Mary Boykin Chesnut's diary covers the same span, and it is one classic that should be on anyone's list. Chesnut, a wealthy resident of Charleston, S.C., whose husband was a Confederate officer, kept a faithful record of what she saw and heard. C. Vann Woodward's 30-year-old edition of the diary is still the best, but abridgements are available to anyone interested in less than the complete tour.

For the sake of chronology, perhaps I should have begun my list in Charleston, where the war started. I will end it in Richmond, which, during the spring of 1861, so many Yankee privates believed would soon crumble before their armies, making quick work of the rebellion.

Richmond did fall, of course, but not until four bloody years later. My favorite account of its last days as the Confederate capital is Richmond Burning, by Nelson Lankford. This crisp, fast-paced narrative covers the shelling and capture of the city, its abandonment by the rebel government, the travails of Union officers in Libby Prison and Lincoln's tour of the ruins.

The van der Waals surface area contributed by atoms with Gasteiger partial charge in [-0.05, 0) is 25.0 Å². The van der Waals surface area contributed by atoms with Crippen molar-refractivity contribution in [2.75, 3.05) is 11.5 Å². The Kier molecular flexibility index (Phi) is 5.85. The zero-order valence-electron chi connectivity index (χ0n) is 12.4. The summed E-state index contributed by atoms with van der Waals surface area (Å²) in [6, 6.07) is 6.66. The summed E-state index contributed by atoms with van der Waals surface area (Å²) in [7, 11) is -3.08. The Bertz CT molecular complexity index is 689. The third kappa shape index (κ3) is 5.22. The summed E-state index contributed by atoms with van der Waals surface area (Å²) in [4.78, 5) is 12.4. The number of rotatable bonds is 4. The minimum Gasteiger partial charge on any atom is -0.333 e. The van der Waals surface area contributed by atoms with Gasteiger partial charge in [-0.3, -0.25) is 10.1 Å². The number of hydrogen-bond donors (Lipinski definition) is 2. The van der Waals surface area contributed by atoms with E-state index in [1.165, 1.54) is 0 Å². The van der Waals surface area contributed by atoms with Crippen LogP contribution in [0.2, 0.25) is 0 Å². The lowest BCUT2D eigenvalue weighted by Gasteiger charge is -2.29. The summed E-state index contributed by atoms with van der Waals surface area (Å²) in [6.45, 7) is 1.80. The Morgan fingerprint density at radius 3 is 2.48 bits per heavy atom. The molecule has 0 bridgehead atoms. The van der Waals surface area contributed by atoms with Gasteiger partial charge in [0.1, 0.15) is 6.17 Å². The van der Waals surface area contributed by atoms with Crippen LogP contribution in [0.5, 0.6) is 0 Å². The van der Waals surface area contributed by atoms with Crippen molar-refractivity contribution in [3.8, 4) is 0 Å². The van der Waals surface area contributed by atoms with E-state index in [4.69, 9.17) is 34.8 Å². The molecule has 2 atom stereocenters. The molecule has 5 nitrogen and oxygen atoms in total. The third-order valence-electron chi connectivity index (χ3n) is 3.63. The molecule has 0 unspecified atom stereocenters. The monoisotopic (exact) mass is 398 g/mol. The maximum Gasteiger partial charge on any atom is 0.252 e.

Lankford tells his tale of tragedy and triumph in human terms. To me, this is the most important quality of any Civil War book. Only by getting to know the people who lived and died during the war can we, as modern readers, sense our connection to the most transformative event of our national past.

(Mike Pride of Concord, co-author with Mark Travis of My Brave Boys: To War with the Fighting Fifth, is researching and writing a book about New Hampshire's Civil War experience.)


Jobs



Support Local Journalism

Subscribe to the Concord Monitor, recently named the best paper of its size in New England.


Concord Monitor Office

1 Monitor Drive
Concord,NH 03301
603-224-5301

 

© 2021 Concord Monitor
Terms & Conditions - Privacy Policy